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Moore hopes his work ethic and record with sheriff will win votes

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Posted: Thursday, March 9, 2006 10:00 pm

Steve Moore summarizes his career with the San Joaquin County Sheriff's Office with an elder abuse case he investigated in 1992. A woman was being charged exorbitant prices by the handyman in her trailer park. Moore's investigation found the handyman was a former convict who talked the woman into writing large checks for his small jobs.

Steve Moore

Moore, now 50, arrested the handyman and asked the district attorney's office to file charges.

"Several days later I found out the case was not going to be filed," Moore said Wednesday, outside a coffee in downtown Stockton. "They were going to drop the charges. It was wrong."

The deputy who had previously been a lieutenant and would go on to become assistant sheriff personally went to a prosecutor who finally agreed to file the case.

Two days later, the handyman pleaded guilty to the charges and was sentenced to three years in prison.

It is this type of work ethic and character he hopes will convince voters to back him for county sheriff next November.

"My tenure, education and rapport with county government give me (an edge in the race)," he said.

Supervisor Jack Sieglock, who has endorsed Moore, said the candidate is "hands-down" the most qualified for the job.

"He is technically sound, he knows how to manage and he knows how to work the streets," Sieglock said. "I have worked shoulder-to-shoulder with him for seven years and he doesn't let me down."

Experience from being "first"

The assistant sheriff made his career choice early. When he was a 16-year-old boy living in Oxnard, he entered the local police department's explorer scout program. That led to him becoming a police trainee, then a cadet.

Sheriff's candidates:

• Assistant Sheriff Steve Moore
• Retired California Highway Patrol Chief Dennis Lobenberg
• Sheriff's Capt. John Huber Jr.
• Former district attorney's investigator Elbert Holman Jr.
• Sheriff's Capt. Rick Sealy

After graduating from Fresno State University with a degree in criminology, and from the FBI academy program, the Oxnard Police Department hired him as a full-time officer at the age of 23 in 1978.

Moore's wife, Robyn, a Linden native whom he had met while at Fresno State, could not take the heat of Southern California, so the couple moved back to her home county in 1982 and Moore started as a deputy with the sheriff's office.

Because of his previous experience on a patrol beat with Oxnard police, Moore became the first San Joaquin sheriff's officer to be promoted to sergeant and then to lieutenant without ever being first assigned to the department's patrol division.

But in 1992 and 1993, when the department went through a budget crisis, he was demoted back to deputy. Two years later, after finally being assigned to patrol, he was again promoted to lieutenant, and spent two years as a District 4 liaison between the department and the public.

"I was there to listen to the concerns of the citizens and then to find solutions for them," he said. "I got a lot of gratification from that."

Moore was promoted to captain in 2002 and oversaw the investigation and patrol divisions. Two years ago, he was again promoted, this time to assistant sheriff, the second highest possible rank in the department.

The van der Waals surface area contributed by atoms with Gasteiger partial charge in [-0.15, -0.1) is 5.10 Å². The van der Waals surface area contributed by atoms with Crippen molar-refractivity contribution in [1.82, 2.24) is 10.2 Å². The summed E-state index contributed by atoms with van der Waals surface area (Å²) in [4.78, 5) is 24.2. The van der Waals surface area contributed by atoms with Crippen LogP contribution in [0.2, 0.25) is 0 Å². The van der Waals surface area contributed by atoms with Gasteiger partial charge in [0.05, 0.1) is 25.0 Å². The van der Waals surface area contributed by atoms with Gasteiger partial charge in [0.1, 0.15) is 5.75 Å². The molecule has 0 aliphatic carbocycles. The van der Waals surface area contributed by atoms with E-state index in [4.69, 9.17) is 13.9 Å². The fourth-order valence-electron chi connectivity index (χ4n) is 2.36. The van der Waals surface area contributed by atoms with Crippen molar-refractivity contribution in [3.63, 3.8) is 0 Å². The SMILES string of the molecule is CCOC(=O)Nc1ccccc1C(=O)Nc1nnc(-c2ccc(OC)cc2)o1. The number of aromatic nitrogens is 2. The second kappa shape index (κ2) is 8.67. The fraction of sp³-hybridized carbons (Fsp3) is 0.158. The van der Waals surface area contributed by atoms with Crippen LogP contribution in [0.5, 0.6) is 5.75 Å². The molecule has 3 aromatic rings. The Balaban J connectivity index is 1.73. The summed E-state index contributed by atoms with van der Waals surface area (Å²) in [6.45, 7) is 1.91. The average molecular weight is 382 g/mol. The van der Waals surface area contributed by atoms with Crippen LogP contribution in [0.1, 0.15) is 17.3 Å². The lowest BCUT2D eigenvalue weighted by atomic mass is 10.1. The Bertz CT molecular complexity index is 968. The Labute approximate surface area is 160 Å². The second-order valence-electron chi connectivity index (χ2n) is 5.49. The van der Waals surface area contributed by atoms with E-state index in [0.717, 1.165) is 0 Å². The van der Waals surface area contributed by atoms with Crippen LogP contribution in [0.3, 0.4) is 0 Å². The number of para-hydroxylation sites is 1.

"I'm responsible for investigations, patrol, coroner, public administration and Lathrop Police Services (which is run by the sheriff's department)," he said. "I have also worked closely with government through the budget process the last two years. We have come in under budget two years in a row."

Stability, expansion are top priorities

Moore said his top priority as sheriff would be to give the department stable leadership.

"We have been beat up over the sins of the former sheriff," he said. "The citizens need to know the core of the sheriff's office is good hardworking men and women."

He said he was a casual friend and colleague to former Sheriff Baxter Dunn - who was kicked out of office and sent to prison for embezzlement - but not a close friend.

"I was not a person who had dinner with him regularly" he said. "I haven't spoken to him since he left."

He said Dunn's criminal conviction was the first time in his 26-year career where he "felt ashamed to be a cop."

"I can guarantee you that will not happen in my administration," he said. "Scrutiny is a good thing. It keeps an organization on its toes."

Another priority for Moore is expanding the patrol division, which was a goal for the department prior to the budget crisis of 1992-'93. He said the department needs upwards of 160, is allocated 114, but has only 96.

"We need to get back to that," he said. "I would work with the Board of Supervisors to get those positions."

That is an issue because smaller communities such as Linen and Mountain House do not get as much coverage as they need.

Other issue Moore said he would deal with would be to increase the number of beds at the county jail, and add investigator in the county Narcotics Task Force.

"That's our only real weapon against meth in this county," he said.

That philosophy has given Moore the endorsement of Sieglock and others in the community.

"This county needs a good administrator and who is respected by his peers," said Bruce Dodge, a retired Stockton police officer whom Moore knows from their work at the Stockton Lions Club.

"I have always known him to be upfront, sincere and hardworking," Dodge said. "He would do a great job for the county."

Contact reporter Roman Gokhman at romang@tracypress.com.

First published: Friday, March 10, 2006

This story was updated at 3:30 p.m. March 13, 2006, to correct Dennis Lobenberg's former job title.

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